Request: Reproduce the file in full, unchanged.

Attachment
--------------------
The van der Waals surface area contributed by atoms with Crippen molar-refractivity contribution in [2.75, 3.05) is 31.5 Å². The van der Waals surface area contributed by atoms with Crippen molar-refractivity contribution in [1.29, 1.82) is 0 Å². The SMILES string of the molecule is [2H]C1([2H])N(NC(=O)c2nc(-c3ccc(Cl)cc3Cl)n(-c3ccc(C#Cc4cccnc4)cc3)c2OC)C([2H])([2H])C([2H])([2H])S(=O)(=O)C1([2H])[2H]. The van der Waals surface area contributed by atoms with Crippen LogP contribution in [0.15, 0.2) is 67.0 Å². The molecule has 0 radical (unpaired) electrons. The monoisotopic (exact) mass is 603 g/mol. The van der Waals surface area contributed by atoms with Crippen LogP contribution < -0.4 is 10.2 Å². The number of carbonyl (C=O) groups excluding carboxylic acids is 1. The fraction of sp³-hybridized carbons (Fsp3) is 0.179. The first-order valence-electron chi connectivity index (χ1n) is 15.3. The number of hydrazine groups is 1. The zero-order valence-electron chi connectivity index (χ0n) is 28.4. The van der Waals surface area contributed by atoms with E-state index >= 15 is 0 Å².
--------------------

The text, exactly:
The van der Waals surface area contributed by atoms with Crippen molar-refractivity contribution in [2.75, 3.05) is 31.5 Å². The van der Waals surface area contributed by atoms with Crippen molar-refractivity contribution in [1.29, 1.82) is 0 Å². The SMILES string of the molecule is [2H]C1([2H])N(NC(=O)c2nc(-c3ccc(Cl)cc3Cl)n(-c3ccc(C#Cc4cccnc4)cc3)c2OC)C([2H])([2H])C([2H])([2H])S(=O)(=O)C1([2H])[2H]. The van der Waals surface area contributed by atoms with Crippen LogP contribution in [0.15, 0.2) is 67.0 Å². The molecule has 0 radical (unpaired) electrons. The monoisotopic (exact) mass is 603 g/mol. The van der Waals surface area contributed by atoms with Crippen LogP contribution < -0.4 is 10.2 Å². The number of carbonyl (C=O) groups excluding carboxylic acids is 1. The fraction of sp³-hybridized carbons (Fsp3) is 0.179. The first-order valence-electron chi connectivity index (χ1n) is 15.3. The number of hydrazine groups is 1. The zero-order valence-electron chi connectivity index (χ0n) is 28.4. The van der Waals surface area contributed by atoms with E-state index >= 15 is 0 Å².